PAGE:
Rooming House Tenants Pay High Price for Living in Poverty
12 October 2016 at 1:57 pm
A six-month snapshot of Melbourne rooming houses has revealed a significant ongoing problem of illegal properties, exorbitant rents and poor conditions in accommodation run by both for-profit and not-for-profit organisations.
The data, collected by the Tenants Union of Victoria (TUV), collated information about 108 rooming houses and found that only two rooming houses offered rent that was affordable to someone on a low income and nearly half were unregistered.
The report revealed rooming house tenants were paying rents far in excess of affordable rates, of up to $235 per week.
The Council to Homeless Persons (CHP) said the severe shortage of social housing suited to low-income single people was contributing to ongoing demand for expensive rooming houses.
“Long waiting lists for public housing for singles are pushing vulnerable people into rooming houses or onto the streets,” CEO of Council to Homeless Persons Jenny Smith said.
“The data shows the median rent for a room was $195 per week. For a single person on Newstart that’s two-thirds of their income, leaving only $19 a day for all other expenses including food, transport, clothing and medical costs.”
CEO of TUV Mark O’Brien said operating an illegal rooming house was a license to print money.
Of the 108 rooming houses visited by outreach workers over the six-month period the TUV report showed 71 were registered, 32 were unregistered (45 per cent) and five were shut down. The data does not name the properties.
“Vulnerable residents with no other option are paying up to 83 per cent of their income on rent for a single room across Melbourne’s suburbs,” O’Brien said.
“A fear of retaliation is a major barrier to reporting issues, and unfortunately this is a well-founded fear as residents seen as a problem can be subject to intimidation and eviction.
“It is not only unregistered rooming houses where we are seeing problems. Over half of the registered rooming houses visited by our team presented substantial issues of repairs and maintenance, cleaning, and fire and electrical safety.”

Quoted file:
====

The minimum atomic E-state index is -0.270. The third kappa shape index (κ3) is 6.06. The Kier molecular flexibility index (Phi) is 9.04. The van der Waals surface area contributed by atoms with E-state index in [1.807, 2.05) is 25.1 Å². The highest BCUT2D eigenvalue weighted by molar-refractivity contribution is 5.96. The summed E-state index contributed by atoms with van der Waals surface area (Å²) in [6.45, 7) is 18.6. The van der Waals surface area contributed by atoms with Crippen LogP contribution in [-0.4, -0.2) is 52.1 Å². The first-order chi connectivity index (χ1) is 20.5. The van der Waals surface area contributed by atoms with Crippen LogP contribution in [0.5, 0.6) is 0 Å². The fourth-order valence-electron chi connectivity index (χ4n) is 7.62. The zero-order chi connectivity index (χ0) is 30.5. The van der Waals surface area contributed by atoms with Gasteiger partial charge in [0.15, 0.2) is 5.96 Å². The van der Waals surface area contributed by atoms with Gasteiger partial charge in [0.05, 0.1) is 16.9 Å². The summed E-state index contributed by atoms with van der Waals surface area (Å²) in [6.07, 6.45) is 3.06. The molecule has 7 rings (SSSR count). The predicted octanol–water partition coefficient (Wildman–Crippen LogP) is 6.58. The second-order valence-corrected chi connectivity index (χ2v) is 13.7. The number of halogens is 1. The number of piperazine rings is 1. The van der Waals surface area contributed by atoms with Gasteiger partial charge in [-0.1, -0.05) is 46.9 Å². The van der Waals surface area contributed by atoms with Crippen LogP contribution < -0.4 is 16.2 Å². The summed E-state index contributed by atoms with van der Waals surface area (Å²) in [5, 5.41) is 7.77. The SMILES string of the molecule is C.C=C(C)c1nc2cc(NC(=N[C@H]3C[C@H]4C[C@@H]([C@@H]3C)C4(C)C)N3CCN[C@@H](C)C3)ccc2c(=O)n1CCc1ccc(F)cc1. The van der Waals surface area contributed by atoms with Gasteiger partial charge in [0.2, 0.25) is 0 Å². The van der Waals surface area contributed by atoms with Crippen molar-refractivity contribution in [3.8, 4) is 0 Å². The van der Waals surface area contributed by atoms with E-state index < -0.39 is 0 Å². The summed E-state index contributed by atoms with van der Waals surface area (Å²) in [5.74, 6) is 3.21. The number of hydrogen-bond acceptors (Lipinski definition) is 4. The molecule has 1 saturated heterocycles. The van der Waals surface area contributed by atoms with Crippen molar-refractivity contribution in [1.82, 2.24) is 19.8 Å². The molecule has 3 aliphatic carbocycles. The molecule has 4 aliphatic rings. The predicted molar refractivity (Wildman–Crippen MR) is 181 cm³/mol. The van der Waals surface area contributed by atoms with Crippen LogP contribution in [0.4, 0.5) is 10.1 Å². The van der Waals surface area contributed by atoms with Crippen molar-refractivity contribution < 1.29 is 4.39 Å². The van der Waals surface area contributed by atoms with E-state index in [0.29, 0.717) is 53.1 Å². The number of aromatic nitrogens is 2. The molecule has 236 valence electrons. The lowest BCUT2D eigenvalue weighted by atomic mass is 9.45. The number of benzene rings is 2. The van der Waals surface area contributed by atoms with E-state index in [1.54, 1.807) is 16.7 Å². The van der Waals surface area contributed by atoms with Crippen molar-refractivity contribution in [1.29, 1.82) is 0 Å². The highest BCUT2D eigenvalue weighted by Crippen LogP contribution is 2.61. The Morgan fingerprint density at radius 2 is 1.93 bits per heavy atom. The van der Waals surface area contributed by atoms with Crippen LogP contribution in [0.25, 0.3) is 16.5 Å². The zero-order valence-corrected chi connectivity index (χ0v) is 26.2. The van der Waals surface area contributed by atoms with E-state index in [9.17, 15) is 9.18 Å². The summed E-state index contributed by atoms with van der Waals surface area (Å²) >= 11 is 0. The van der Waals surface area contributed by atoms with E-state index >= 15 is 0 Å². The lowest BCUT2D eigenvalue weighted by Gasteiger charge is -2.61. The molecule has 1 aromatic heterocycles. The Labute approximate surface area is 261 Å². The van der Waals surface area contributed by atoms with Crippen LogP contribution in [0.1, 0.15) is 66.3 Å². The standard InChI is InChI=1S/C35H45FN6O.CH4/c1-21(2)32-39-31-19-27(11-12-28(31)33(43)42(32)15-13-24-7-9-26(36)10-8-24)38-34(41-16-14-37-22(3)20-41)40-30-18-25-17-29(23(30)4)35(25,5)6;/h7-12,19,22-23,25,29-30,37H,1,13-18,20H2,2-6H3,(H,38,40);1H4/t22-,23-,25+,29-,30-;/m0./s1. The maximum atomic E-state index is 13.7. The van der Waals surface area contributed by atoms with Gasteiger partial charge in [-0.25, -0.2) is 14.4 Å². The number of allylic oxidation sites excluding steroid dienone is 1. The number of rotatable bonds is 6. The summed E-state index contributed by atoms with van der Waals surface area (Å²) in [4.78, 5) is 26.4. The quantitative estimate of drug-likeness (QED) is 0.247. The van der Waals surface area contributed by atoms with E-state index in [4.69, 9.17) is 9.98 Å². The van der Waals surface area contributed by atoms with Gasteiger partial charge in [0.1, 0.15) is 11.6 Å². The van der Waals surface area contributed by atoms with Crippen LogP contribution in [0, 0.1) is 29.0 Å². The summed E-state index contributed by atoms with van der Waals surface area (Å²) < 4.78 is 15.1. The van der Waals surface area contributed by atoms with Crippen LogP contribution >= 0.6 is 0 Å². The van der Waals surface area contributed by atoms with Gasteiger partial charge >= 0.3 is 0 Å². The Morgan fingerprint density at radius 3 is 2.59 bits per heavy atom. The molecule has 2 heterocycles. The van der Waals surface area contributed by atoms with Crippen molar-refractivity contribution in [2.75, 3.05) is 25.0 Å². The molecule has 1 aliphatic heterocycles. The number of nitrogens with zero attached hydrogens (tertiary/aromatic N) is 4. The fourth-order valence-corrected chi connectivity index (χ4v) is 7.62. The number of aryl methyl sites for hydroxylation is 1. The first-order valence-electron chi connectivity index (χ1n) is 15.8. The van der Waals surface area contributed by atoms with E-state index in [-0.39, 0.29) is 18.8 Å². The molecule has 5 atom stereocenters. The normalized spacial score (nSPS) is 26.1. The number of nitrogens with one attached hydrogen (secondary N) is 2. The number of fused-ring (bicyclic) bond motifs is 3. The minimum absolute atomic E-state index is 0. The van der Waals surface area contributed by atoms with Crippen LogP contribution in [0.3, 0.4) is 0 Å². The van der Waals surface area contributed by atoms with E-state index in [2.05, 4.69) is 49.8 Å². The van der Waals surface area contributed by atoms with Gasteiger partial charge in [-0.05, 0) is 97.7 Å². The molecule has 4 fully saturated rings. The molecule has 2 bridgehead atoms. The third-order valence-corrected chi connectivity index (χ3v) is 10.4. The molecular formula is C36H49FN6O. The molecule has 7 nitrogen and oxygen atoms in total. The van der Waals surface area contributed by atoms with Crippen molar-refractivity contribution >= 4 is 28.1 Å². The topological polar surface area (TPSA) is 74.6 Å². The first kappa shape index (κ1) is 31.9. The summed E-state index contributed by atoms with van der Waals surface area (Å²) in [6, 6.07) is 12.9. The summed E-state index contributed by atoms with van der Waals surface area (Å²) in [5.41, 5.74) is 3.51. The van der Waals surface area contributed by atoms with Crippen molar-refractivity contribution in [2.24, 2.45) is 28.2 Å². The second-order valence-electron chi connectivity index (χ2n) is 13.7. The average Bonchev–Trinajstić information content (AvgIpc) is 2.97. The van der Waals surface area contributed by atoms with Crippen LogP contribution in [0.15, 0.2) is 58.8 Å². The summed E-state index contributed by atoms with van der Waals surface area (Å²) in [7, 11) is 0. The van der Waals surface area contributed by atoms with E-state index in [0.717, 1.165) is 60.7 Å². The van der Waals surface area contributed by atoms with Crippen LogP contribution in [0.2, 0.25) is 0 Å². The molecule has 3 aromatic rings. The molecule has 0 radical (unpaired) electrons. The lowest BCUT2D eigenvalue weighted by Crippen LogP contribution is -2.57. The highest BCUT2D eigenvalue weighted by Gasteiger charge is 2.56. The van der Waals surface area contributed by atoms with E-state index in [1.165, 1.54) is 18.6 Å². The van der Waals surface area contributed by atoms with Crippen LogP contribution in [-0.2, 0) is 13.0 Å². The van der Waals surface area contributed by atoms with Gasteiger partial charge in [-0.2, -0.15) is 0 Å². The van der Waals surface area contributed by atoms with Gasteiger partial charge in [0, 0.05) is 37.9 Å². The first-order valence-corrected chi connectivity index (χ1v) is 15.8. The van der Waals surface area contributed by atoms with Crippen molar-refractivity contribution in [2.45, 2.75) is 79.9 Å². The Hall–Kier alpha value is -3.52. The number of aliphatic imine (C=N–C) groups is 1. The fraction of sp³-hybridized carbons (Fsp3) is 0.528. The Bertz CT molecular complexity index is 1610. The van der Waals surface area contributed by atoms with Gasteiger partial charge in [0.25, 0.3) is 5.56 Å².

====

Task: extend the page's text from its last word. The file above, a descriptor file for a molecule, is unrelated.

O’Brien said as a result there was an underclass of people paying exorbitant figures for living conditions that fell well below community expectations, simply because they had no other choice.
“Surprisingly rents across both community and privately run rooming houses were similarly sky high. We expect residents in rooming houses run by not-for-profit organisations to be affordable, unfortunately, this was not always the case.” O’Brien said.
“This is simply not a sustainable housing model.
“The data smashes the perception that rooming houses are a low-cost housing option, with only two of the surveyed rooming houses offering rent that would be affordable to someone on a low income.”
TUV and CHP said the simplest way to stamp out illegal rooming houses was for the government to boost the supply of one-bedroom affordable housing for single people, where the demand was greatest.
A Victorian Government report on social housing showed that there were 20,000 households waiting for one-bedroom homes, in a public housing system that has just 18,000 one-bedroom units.
“We need to tackle the housing crisis to solve homelessness, and that will need both federal and state governments to put their shoulder to the wheel,” Smith said
CHP said that increased supply could be achieved through a combination of direct purchase of properties, partnerships with community housing organisations and legislation that requires new building developments to include 10 per cent dedicated social housing (a process called inclusionary zoning).
Despite the rent for some rooming houses being almost equivalent to a one-bedroom flat, rooming house residents find it impossible to break into the private rental market due to the fierce rental competition and discrimination from real estate agents.
Smith said homelessness services were being swamped by single people trying to avoid the streets, but that with 32,000 people waiting for public housing, agencies often have no choice but to send people to registered rooming houses.
“Every day agencies are faced with the dilemma of putting someone who’s homeless into a rooming house that is more than they can afford to pay, or turning them away altogether,” she said.
Infrastructure Victoria’s recent 30-year draft strategy recommended an additional 30,000 affordable dwellings be created for low-income Victorians, a proposal which CHP said would tackle homelessness head-on.